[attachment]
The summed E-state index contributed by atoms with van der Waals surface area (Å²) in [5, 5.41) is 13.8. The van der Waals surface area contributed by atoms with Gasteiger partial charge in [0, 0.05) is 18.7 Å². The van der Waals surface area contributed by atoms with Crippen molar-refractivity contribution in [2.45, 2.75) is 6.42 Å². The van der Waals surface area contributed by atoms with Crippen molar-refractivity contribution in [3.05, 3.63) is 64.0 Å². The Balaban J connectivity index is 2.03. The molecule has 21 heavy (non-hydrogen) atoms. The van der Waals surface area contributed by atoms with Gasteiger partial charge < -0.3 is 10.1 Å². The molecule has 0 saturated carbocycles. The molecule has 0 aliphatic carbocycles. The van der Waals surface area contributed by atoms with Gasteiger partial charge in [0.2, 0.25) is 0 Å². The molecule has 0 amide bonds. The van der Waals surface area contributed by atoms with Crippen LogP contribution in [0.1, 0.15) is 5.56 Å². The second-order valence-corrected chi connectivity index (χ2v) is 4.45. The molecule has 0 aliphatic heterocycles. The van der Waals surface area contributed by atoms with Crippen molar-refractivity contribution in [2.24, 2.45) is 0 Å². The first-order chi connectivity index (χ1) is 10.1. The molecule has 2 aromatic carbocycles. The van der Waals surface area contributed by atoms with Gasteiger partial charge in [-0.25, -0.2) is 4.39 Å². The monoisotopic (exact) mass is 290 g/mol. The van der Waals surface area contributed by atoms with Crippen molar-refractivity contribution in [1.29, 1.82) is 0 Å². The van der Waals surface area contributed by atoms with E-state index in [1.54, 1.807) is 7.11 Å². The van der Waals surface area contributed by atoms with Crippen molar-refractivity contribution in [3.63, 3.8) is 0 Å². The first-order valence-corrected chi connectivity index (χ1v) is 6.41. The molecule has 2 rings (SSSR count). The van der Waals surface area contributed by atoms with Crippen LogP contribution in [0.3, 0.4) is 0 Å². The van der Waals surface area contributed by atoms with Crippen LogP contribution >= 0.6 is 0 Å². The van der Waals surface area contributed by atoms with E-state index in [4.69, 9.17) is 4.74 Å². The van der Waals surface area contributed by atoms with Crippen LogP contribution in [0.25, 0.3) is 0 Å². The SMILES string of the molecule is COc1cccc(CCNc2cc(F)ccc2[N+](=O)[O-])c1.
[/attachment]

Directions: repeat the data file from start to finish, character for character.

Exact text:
The summed E-state index contributed by atoms with van der Waals surface area (Å²) in [5, 5.41) is 13.8. The van der Waals surface area contributed by atoms with Gasteiger partial charge in [0, 0.05) is 18.7 Å². The van der Waals surface area contributed by atoms with Crippen molar-refractivity contribution in [2.45, 2.75) is 6.42 Å². The van der Waals surface area contributed by atoms with Crippen molar-refractivity contribution in [3.05, 3.63) is 64.0 Å². The Balaban J connectivity index is 2.03. The molecule has 21 heavy (non-hydrogen) atoms. The van der Waals surface area contributed by atoms with Gasteiger partial charge < -0.3 is 10.1 Å². The molecule has 0 saturated carbocycles. The molecule has 0 aliphatic carbocycles. The van der Waals surface area contributed by atoms with Gasteiger partial charge in [0.2, 0.25) is 0 Å². The molecule has 0 amide bonds. The van der Waals surface area contributed by atoms with Crippen LogP contribution in [0.1, 0.15) is 5.56 Å². The second-order valence-corrected chi connectivity index (χ2v) is 4.45. The molecule has 0 aliphatic heterocycles. The van der Waals surface area contributed by atoms with Crippen molar-refractivity contribution in [2.24, 2.45) is 0 Å². The first-order chi connectivity index (χ1) is 10.1. The molecule has 2 aromatic carbocycles. The van der Waals surface area contributed by atoms with Gasteiger partial charge in [-0.25, -0.2) is 4.39 Å². The monoisotopic (exact) mass is 290 g/mol. The van der Waals surface area contributed by atoms with Crippen molar-refractivity contribution in [1.29, 1.82) is 0 Å². The van der Waals surface area contributed by atoms with E-state index in [1.54, 1.807) is 7.11 Å². The van der Waals surface area contributed by atoms with Crippen molar-refractivity contribution in [3.63, 3.8) is 0 Å². The first-order valence-corrected chi connectivity index (χ1v) is 6.41. The molecule has 2 rings (SSSR count). The van der Waals surface area contributed by atoms with Crippen LogP contribution in [0.3, 0.4) is 0 Å². The van der Waals surface area contributed by atoms with Crippen LogP contribution >= 0.6 is 0 Å². The van der Waals surface area contributed by atoms with E-state index in [4.69, 9.17) is 4.74 Å². The van der Waals surface area contributed by atoms with Crippen LogP contribution in [0.25, 0.3) is 0 Å². The SMILES string of the molecule is COc1cccc(CCNc2cc(F)ccc2[N+](=O)[O-])c1.